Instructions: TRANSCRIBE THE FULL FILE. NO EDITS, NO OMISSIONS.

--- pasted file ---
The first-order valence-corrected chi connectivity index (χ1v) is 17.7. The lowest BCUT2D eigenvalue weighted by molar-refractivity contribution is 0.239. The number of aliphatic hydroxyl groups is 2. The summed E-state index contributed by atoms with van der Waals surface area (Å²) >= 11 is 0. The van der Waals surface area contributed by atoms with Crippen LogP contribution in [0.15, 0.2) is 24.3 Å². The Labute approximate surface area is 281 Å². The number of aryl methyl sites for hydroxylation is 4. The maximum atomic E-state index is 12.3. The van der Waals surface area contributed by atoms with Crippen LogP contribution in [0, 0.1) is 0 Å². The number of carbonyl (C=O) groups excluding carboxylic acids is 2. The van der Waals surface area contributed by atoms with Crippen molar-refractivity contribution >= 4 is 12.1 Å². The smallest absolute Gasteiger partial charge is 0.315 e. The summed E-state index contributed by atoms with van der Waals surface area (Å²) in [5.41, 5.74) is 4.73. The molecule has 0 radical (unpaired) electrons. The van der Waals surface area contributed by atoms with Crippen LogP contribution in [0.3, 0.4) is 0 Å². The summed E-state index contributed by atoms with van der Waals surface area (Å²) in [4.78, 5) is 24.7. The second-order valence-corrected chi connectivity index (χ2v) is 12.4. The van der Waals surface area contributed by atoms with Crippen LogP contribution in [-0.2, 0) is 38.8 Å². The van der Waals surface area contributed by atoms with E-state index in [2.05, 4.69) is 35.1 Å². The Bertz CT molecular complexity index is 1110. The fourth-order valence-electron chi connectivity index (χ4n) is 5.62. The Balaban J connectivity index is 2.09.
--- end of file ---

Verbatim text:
The first-order valence-corrected chi connectivity index (χ1v) is 17.7. The lowest BCUT2D eigenvalue weighted by molar-refractivity contribution is 0.239. The number of aliphatic hydroxyl groups is 2. The summed E-state index contributed by atoms with van der Waals surface area (Å²) >= 11 is 0. The van der Waals surface area contributed by atoms with Crippen LogP contribution in [0.15, 0.2) is 24.3 Å². The Labute approximate surface area is 281 Å². The number of aryl methyl sites for hydroxylation is 4. The maximum atomic E-state index is 12.3. The van der Waals surface area contributed by atoms with Crippen LogP contribution in [0, 0.1) is 0 Å². The number of carbonyl (C=O) groups excluding carboxylic acids is 2. The van der Waals surface area contributed by atoms with Crippen molar-refractivity contribution >= 4 is 12.1 Å². The smallest absolute Gasteiger partial charge is 0.315 e. The summed E-state index contributed by atoms with van der Waals surface area (Å²) in [5.41, 5.74) is 4.73. The molecule has 0 radical (unpaired) electrons. The van der Waals surface area contributed by atoms with Crippen LogP contribution in [0.3, 0.4) is 0 Å². The summed E-state index contributed by atoms with van der Waals surface area (Å²) in [4.78, 5) is 24.7. The second-order valence-corrected chi connectivity index (χ2v) is 12.4. The van der Waals surface area contributed by atoms with Crippen LogP contribution in [-0.2, 0) is 38.8 Å². The van der Waals surface area contributed by atoms with E-state index in [2.05, 4.69) is 35.1 Å². The Bertz CT molecular complexity index is 1110. The fourth-order valence-electron chi connectivity index (χ4n) is 5.62. The Balaban J connectivity index is 2.09.